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Section 9.1 Definition of Cardinality

We introduce the terminology for speaking about the number of elements in a set, called the cardinality of the set. In the video in Figure 9.1.1 we give a intuitive introduction and a formal definition of cardinality. More details can be found below.

Figure 9.1.1. Definition of Cardinality by Matt Farmer and Stephen Steward

In the example below we illustrate the properties that we would want a precise definition of cardinality to have.

We discuss possible cardinalities of some sets.

  1. The empty set \(\{\}\) contains no elements, so its cardinality should be \(0\text{.}\)

  2. The set \(\{\mathtt{m}\}\) contains one element, namely the character \(\mathtt{m}\text{,}\) so its cardinality should be \(1\text{.}\)

  3. The set \(\{\mathtt{m},\mathtt{a}\}\) contains two (distinct) elements, namely the characters \(\mathtt{m}\) and \(\mathtt{a}\text{,}\) so its cardinality should be \(2\text{.}\)

  4. The set \(\{1,2,3,4,5\}\) contains five (distinct) elements, namely the numbers \(1\text{,}\) \(2\text{,}\) \(3\text{,}\) \(4\text{,}\) and \(5\text{,}\) so its cardinality should be \(5\text{.}\)

We start with a definition of the cardinality of the empty set.

Definition 9.1.3.

The cardinality of the empty set \(\{\}\) is \(0\text{.}\)

We write \(\#\{\}=0\) which is read as “the cardinality of the empty set is zero” or “the number of elements in the empty set is zero.”

We have the idea that cardinality should be the number of elements in a set. This works for sets with finitely many elements, but fails for sets with infinitely many elements. We approach cardinality in a way that works for all sets. First we define when we consider two sets to have the same cardinality. Certainly two sets \(A\) and \(B\) have the same number of elements if we can pair each element in \(A\) with an element in \(B\) such that each element of \(A\) is in exactly one pair and each element of \(B\) is in exactly one pair. These pairs define an invertible function from \(A\) to \(B\text{.}\) This observation yields our definition of equality of cardinality.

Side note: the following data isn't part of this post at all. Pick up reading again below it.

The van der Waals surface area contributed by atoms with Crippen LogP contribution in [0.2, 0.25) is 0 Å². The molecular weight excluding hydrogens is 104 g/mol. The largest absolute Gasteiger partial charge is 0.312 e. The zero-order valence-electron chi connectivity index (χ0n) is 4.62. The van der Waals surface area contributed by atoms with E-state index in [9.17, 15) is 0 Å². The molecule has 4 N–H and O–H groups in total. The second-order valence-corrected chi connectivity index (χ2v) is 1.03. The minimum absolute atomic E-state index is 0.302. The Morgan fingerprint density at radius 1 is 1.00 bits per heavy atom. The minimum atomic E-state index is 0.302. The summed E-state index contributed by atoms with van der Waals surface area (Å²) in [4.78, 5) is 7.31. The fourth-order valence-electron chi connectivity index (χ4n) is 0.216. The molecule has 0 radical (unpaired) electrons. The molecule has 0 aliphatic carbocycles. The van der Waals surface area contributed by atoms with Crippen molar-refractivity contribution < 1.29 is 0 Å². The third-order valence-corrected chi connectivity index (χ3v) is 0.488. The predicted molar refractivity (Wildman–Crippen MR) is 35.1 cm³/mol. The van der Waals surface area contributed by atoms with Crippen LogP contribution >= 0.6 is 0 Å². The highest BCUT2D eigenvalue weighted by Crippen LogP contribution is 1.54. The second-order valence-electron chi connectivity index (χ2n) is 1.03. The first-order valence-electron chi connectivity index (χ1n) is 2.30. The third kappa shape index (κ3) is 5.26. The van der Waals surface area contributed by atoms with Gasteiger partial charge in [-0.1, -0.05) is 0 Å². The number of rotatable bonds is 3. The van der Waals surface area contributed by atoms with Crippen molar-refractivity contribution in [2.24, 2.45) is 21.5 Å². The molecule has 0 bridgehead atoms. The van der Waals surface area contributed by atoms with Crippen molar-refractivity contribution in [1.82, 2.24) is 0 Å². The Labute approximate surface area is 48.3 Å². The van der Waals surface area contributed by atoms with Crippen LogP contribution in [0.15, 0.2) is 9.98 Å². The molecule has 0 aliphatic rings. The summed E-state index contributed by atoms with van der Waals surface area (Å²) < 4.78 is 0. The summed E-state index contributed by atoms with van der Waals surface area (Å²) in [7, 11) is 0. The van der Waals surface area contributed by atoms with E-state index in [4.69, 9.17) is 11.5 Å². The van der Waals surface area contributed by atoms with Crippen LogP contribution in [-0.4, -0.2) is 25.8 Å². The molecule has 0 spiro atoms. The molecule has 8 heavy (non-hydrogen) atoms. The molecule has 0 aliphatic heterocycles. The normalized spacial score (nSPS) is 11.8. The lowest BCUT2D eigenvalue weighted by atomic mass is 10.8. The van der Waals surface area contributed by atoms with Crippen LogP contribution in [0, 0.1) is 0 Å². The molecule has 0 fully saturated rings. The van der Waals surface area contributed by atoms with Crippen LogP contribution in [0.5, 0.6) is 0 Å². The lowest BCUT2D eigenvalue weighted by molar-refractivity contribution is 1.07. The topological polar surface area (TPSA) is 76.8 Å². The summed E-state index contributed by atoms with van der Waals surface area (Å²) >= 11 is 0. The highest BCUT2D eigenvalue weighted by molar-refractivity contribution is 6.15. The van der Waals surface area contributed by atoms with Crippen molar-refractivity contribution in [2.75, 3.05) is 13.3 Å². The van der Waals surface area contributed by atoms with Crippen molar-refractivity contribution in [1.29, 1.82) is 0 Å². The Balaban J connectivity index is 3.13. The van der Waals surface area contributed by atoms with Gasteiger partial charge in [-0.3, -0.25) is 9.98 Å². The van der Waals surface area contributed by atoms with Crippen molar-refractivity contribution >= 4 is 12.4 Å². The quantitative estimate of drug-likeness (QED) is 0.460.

Definition 9.1.4.

Let \(A\) and \(B\) be non-empty sets. The sets \(A\) and \(B\) have the same cardinality means that there is an invertible function \(f:A\to B\text{.}\)

This definition does not specify what we mean by the cardinality of a set and does not talk about the number of elements in a set. This will come in handy, when we consider the cardinality of infinite sets in the next section. If the set \(B\) can be chosen as one of the sets \(\Z_n\text{,}\) we use this to define the cardinality of the set \(A\text{.}\)

Definition 9.1.5.

Let \(A\) be a set.

The set \(A\) is called finite when \(A=\{\}\) or that there exists \(n\in\N\) and an invertible function \(f:A\to\Z_n\text{.}\)

If there is \(n\in \N\) such that \(A\) and \(\Z_n\) have the same cardinality, we say that the cardinality of \(A\) is \(n\) and write \(\#A=n\text{.}\)

We read \(\#A=n\) as “the cardinality of \(A\) is \(n\)” or “the number of elements of \(A\) is \(n\text{.}\)”

Read Definition 9.1.4 and Definition 9.1.5 once more and complete the definition in the checkpoint.

When an invertible function from a set to \(\Z_n\) where \(m\in\N\) is given the cardinality of the set immediately follows from the definition.

The function \(C:\A\to\Z_{27}\) from given in Table 8.1.1 is invertible. Thus \(\#\A=27\text{.}\)